Concerns have been raised lately about the new anti-terrorism laws on the verge of implementation. Specifically in relation to their infringement of civil liberties. The government however has reacted quickly to these concerns stating:
Deputy Prime Minister Marwan Muasher told reporters that the proposed bill would not override or disregard people’s rights or freedoms because it is aimed against “those groups that target citizens’ safety and security and not people’s right to free expression.” “We are not a police state and we won’t be turned into one. The new law is being examined carefully and it will take into consideration similar anti-terrorism bills in other countries,” Muasher said. However, he added that “we will no longer tolerate an opinion that condones or supports the killing of innocent civilians under any pretext.” One week following the Nov. 9 bombings of three Amman hotels, which killed 60 people, the government announced plans to issue an anti-terrorism bill as part of new protective measures. It was not immediately clear how such a bill will apply checks and balances in order to uphold the rights and freedoms of Jordanians. The new bill, to be given urgent status on Parliament’s agenda when the 110-member Lower House reconvenes early December, will set harsh penalties for anyone who condones or supports acts of terror. According to Interior Ministry officials, the bill will also grant authorities the power to hold any terror suspect for questioning indefinitely, and to issue penalties to those who seek to endanger the lives and property of citizens, whether inside or outside the country. Jordan is the first Arab country to join the ranks of Western states in issuing an anti-terrorism bill… The anti-terrorism acts include measures to identify, prosecute, convict and punish terrorists. They give law enforcement and security agencies in these countries new investigative tools to gather intelligence and prosecute suspected terrorists. Most controversially, they allow for suspected terrorists to be held for long periods without charge. [full article]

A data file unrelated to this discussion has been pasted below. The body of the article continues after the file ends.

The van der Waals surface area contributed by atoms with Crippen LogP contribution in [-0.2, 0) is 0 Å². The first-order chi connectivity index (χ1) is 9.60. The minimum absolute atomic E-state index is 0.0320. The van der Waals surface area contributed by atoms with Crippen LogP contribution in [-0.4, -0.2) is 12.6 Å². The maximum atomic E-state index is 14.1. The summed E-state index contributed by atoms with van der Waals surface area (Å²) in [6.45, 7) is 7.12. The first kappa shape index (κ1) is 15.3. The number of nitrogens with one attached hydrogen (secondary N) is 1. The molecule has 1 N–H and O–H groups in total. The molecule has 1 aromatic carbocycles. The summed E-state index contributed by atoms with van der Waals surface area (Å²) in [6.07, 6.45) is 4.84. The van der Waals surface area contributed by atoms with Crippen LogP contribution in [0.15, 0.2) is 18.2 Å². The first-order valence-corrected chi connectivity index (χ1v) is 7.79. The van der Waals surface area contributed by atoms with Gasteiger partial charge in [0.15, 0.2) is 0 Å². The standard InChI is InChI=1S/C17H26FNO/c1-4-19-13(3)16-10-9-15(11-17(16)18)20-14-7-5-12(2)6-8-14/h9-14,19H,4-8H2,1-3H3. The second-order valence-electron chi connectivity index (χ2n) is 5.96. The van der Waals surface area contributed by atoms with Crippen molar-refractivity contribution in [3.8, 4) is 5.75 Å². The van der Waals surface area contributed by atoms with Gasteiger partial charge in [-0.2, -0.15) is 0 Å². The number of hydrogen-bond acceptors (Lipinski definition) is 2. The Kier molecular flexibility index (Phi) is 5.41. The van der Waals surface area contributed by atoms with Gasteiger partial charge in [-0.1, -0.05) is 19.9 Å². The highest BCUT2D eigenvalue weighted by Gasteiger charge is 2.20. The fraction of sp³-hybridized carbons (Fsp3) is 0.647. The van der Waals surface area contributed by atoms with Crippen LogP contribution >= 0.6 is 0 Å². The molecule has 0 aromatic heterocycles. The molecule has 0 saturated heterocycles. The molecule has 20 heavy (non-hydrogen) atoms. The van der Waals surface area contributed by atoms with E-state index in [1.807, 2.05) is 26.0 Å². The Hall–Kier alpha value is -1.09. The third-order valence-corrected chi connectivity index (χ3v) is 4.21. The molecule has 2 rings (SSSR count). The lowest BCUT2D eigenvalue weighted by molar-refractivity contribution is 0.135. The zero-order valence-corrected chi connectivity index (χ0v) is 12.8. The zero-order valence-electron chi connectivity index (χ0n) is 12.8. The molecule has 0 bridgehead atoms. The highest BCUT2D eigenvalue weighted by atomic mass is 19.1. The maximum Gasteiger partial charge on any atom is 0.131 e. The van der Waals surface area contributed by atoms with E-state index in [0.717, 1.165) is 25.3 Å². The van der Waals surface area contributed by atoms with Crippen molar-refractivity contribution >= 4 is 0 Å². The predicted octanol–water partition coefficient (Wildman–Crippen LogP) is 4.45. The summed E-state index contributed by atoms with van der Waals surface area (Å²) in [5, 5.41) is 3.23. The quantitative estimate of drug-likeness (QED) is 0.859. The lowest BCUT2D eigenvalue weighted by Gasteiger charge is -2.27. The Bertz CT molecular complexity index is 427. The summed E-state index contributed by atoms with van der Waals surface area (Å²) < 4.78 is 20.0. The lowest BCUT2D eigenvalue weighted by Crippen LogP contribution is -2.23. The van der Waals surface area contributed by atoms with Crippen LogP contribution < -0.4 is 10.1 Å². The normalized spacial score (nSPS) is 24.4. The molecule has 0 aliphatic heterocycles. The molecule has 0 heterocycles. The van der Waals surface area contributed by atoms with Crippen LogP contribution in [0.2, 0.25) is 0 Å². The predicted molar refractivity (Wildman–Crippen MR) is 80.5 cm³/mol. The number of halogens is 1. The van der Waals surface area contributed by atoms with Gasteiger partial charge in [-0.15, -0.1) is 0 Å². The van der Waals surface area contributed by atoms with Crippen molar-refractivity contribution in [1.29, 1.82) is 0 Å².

First, I have to admire one thing. Marwan Muasher has done an extraordinary job in these past 2 weeks as the government spokesperson. If this was the same government of 8 months ago we would be flooded with mismanagement and an onslaught of misinformation. So I have to give some credit where it is deserved. (I’m learning to balance out praise and criticism equally) Second, you have key words like "suspects" and "opinions" which are completely subjective and open to interpretation. These lead us to some arguments that were drawn over the Patriot Act post 9/11 such as ‘who should be considered a suspect?’ and ‘what do we mean by an ‘indefinite amount of time’?’ and in this case (which I think is the whole 9 yards) ‘what is considered an opinion condoning these acts?’ As I’ve stated before, the Middle East conflicts in full bloom today are a brilliant assortment of gray areas. There is no black or white. However laws like these will seek to create tones of black and white as declared by the government. In other words, what the government says is black, will be black and what it says is white shall be white. If the government considers what you just said, that article you just wrote, that organization you just formed, that speech you just gave as condoning terrorism, then off you go to Jwaidah prison. This gives way to a very complex situation that depends fully on the subjective nature of the authorities. So the wording of these laws is going to be essential to the consequences of their effects. The realistic part of me is assuming that the government will in fact leap on the chance to pass a law which gives full power to authorities and leaves the citizen stranded in the gray. Though the optimistic side of me says the King’s vision of modernization and freedom will tone down the rhetoric of such laws or at least put the fine points in place. Will it help catch terrorists? Possibly. But who suffers the most meanwhile? In most cases I am willing to place all bets on the everyday citizen who says something anti-Israeli or anti-American; and therein lies the fault line. This specific law will develop a tendency to encompass all those who say something that is not in line with the government’s official position; be they two people walking down the streets or (the greater concern) journalists. This in turn will have adverse effects on the development of our free media and of course freedom of speech. Because after all, when people say "freedom of speech" they really mean "freedom of the media", in the sense that no one cares what the everyday person has to say unless it’s written on paper. Third, "indefinitely". Well Jordan isn’t exactly the United States. You are not read your Miranda rights when you get arrested. Usually this scenario is replaced with the suspect on the ground in the fetal position as 2 or 3 ganwas (batons) come crashing down on his head (I’m partly kidding here). So it’s not like we’re going to miss that whole "I get one telephone call to my lawyer" situation you see on late night dramas like ‘Law and Order’. People in Jordan are obviously tortured in many cases while in custody. On the other hand will this make suspects criminals without really convicting them? Can we merely suspect someone of terrorism and throw them in prison without any evidence or conviction for that matter, treating them as if they were sentenced criminals but under the label of "suspect"? In other words we will have people just hanging around between the realms of "suspected" and "convicted", stuck in the gray. This law will not depend on the wording sadly, it is from start to finish a violation of human rights to some extent. Again, this all comes down to their implementation at the end of the day. Jordan being the first Arab country to do this, these laws are being compared to the Patriot Act. My fear lies essentially in the fact that in Jordan there will be no accountability as there is in the United States. Authorities will use these laws to the full extent and as liberally as possible with no fear of media or citizen. In other words, while the government may hope to avoid a Police state it may in the process be creating one and the citizens will be stuck in the gray, unsure of what they can say or do.